But it’s also sad, isn’t it? It’s like ‘saudade’. ‘Sow dajeh’. You’re in love with this moment, but you know that it won’t come back. It’s terribly beautiful because you love this baby Noor – your heart swells with the pride of pure happiness when it opens it’s mouth to swallow the mashed rice that you painstakingly cook for it and your eyes have tears that you aren’t afraid to shed because it made its first attempt at kissing the sky. Only Noor can do that to you because she aroused a different shade of spirituality within you, different feelings, and while these may not be the best you’ve experienced, they’re holding your hands and guiding you towards the Everlasting. And it won’t come back again. Noor won’t be this tiny again and she won’t need you around anymore, soon. She’ll have wings and her natural instincts to have her go looking for her own food – nature doesn’t change. And you’ll miss that, but you’ll be happy because you know that you experienced with her what nobody else did and for that innocent, lovely bird, it was worth it. It was worth it because all that time, it only rained smiles on your pretty face and helped you reconnect with your soul. So I can feel this melancholy happiness that your heart is holding, A. I really can.

You know, I’ve been thinking about all this – life and how time takes you forward. And the more I think about it, the less scared I am of the immortality of death.

When I was a kid, I’d often find myself being swept over by the disturbing feeling of sudden, inexplicable melancholy that would tug at my heart and make me wonder if I’ve done something wrong. Simply put, English language could describe it as being ‘uncomfortable’. But it was saudade. Saudade more, saudade less. I didn’t know this word existed back then, but I felt it. I felt it as I laughed along with my family and enjoyed delicious brunches by the beach and played cricket with my father and sister,  and competed with my cousins for Mayfair Land during a game of monopoly in those cool, Ramadan nights before Sehri. You get it? It’s like in the middle of all the fun and games, there’s something tugging at your heart – the bittersweet awareness of not living this again. You’re glad for now, but sad for for then. It’s like the happiness of ‘is‘ is being overshadowed by the loss of ‘will‘, and before you know it, it’s ‘was‘ already and you realize that perhaps, you didn’t live it enough. Don’t do that with Noor, okay? In fact, you may just realize that Noor is not meant to be saudade because if Noor is not Noor, and you are not you, but Noor and you are ‘us‘ and ‘we‘, then none of this matters. Because you know that even when she’ll fly away, she’ll be your little bird and you the beautiful mother and it’s just the feeling of a connected heart that matters! And how will you know that? When you don’t feel like a spectator in your own life, watching the show reel, the characters living and stumbling; rather, you anticipate tomorrow, because tomorrow is simply another day. You look forward to its first flight because…it just has to be that way. Special occasions matter, but they don’t define your gravity. So only your feelings, the secret, sixth eye of the heart will tell you if Noor is saudade.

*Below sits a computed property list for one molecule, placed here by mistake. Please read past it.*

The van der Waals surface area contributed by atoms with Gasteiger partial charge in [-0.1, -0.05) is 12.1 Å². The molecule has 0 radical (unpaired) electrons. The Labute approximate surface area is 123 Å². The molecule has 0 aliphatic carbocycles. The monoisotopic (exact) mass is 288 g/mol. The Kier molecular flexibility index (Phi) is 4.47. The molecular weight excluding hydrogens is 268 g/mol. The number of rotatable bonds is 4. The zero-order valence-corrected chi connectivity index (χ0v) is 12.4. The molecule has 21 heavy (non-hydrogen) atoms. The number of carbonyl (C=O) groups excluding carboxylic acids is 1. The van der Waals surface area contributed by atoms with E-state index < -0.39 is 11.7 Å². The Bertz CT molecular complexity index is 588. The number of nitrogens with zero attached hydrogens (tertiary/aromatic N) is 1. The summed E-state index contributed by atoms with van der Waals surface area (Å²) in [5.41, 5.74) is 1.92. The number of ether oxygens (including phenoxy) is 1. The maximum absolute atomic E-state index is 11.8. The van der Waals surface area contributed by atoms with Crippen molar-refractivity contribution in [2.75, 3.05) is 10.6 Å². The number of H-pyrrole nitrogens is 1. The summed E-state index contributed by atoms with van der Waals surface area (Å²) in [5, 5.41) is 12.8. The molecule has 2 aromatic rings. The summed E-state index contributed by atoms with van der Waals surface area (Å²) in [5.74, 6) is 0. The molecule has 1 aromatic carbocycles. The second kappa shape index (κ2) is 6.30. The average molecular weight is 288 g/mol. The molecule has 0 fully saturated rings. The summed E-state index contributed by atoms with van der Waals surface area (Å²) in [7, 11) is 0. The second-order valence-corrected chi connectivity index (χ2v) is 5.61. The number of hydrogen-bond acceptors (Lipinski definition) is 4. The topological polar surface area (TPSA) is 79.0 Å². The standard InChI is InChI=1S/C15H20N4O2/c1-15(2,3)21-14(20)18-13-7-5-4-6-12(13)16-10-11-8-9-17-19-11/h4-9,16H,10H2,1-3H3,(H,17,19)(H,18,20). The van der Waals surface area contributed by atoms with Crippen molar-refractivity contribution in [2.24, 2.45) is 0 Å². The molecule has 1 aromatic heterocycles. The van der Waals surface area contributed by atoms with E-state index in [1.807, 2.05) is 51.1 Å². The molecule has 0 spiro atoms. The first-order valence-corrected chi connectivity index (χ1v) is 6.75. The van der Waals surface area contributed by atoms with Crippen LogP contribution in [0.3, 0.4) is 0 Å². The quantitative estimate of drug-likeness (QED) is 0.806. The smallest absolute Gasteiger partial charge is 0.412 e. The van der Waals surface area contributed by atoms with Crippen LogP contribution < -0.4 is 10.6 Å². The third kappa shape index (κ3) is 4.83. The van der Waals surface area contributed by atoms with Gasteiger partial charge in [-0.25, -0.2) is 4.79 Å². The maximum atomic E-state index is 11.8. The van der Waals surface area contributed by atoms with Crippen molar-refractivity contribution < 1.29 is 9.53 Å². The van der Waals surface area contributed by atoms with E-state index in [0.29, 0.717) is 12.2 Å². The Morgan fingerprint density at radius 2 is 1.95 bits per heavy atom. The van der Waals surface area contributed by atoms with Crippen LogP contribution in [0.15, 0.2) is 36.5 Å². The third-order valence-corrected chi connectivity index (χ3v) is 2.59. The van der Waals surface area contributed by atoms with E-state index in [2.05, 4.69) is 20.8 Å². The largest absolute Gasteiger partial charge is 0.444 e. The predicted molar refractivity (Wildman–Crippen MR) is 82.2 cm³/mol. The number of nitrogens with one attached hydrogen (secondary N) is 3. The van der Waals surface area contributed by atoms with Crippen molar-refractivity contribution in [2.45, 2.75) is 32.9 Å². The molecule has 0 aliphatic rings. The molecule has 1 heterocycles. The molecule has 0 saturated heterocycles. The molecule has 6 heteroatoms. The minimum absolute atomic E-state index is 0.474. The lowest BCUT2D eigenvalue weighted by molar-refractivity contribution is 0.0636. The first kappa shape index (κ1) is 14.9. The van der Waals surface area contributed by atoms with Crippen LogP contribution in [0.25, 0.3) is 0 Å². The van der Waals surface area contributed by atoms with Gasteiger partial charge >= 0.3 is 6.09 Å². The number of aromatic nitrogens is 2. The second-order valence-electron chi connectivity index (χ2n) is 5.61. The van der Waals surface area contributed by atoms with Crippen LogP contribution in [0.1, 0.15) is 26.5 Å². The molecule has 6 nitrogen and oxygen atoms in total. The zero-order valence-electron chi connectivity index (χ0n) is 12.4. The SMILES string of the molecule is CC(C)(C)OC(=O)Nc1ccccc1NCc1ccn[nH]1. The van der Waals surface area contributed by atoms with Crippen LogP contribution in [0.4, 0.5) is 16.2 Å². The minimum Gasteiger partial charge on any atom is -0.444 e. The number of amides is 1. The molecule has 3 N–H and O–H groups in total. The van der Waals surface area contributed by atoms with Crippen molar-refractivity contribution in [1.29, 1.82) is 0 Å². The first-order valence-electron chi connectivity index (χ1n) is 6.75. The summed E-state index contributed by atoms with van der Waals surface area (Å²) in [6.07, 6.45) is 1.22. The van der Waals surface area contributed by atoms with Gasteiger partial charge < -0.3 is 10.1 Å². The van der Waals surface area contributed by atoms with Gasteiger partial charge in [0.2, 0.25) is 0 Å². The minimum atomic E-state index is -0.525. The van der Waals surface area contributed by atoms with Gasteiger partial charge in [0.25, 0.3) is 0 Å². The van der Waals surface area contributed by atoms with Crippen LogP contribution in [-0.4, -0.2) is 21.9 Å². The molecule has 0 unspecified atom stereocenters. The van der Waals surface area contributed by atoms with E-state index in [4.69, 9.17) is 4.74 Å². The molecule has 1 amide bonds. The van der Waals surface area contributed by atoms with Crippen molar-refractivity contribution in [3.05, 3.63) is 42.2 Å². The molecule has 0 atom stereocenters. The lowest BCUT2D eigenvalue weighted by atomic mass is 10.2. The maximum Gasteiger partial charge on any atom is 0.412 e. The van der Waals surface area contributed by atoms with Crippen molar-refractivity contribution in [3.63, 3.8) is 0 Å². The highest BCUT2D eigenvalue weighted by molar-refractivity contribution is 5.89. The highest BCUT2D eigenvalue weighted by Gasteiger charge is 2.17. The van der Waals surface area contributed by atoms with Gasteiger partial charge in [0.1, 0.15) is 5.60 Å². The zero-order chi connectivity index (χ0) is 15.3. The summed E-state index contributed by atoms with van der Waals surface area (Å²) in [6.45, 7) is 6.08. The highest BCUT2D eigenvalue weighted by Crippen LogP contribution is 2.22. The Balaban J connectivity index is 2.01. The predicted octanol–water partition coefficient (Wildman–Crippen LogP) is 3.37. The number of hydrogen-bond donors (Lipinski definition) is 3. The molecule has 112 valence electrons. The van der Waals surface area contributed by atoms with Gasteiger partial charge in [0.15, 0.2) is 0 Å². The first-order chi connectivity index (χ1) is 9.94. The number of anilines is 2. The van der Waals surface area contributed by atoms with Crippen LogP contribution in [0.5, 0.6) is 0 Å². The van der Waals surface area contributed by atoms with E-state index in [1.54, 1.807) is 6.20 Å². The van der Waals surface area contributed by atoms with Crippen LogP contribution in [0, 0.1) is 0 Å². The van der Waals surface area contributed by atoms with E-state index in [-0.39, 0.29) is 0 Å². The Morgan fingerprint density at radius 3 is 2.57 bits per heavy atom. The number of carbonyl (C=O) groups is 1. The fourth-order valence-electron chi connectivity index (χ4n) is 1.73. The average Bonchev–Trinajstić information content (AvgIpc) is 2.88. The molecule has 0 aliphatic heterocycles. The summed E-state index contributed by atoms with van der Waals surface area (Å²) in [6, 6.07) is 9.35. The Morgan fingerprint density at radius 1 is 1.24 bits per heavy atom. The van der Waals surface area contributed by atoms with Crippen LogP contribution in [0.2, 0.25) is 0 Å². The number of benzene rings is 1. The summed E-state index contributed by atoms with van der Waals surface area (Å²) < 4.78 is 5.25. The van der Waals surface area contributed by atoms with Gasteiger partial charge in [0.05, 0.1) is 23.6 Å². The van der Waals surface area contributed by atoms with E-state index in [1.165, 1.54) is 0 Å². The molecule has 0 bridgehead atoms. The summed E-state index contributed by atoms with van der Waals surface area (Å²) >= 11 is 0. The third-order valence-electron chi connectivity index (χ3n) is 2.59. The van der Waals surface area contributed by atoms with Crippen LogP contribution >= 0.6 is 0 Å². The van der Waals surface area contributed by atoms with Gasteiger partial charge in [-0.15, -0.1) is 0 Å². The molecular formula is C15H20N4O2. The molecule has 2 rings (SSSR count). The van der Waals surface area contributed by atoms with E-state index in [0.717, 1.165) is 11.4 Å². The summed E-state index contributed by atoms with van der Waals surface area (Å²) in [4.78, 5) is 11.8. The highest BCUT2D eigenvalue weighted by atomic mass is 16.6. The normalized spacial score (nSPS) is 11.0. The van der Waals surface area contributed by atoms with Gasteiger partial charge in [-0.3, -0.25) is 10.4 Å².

Write about Noor and send it to me. If this is what Noor and Mohid did to me, I can only wonder what’s brewing inside that magnificent heart of yours, A.

You keep being you, too.
Lots of love,
A.”


She clicked on the ‘SEND’ icon, signed out from her account, and switched off her laptop.

I hope Noor is not saudade,she thought to herself, because it’s a horrible beauty. It’s like admiring that beautiful crystal vase worth a million dollars, displayed in the finest of all shops, and as you’re lost in its glory, a little nudge, a little slip and a small tremor of the hand will send that crystal vase flying down, crashing. And as you had it reveredly wrapped up in your hands, you knew that the sad delicacy would break into a million pieces, and with that, your heart. You knew that, and you still held it. That’s saudade.

It was getting late and nights like these were meant for her – nights of chilly winds and rustling leaves and the old, old moon and nothing but blissful silence that makes you feel everything about nothing and you know that ‘something’ is a mere mirage.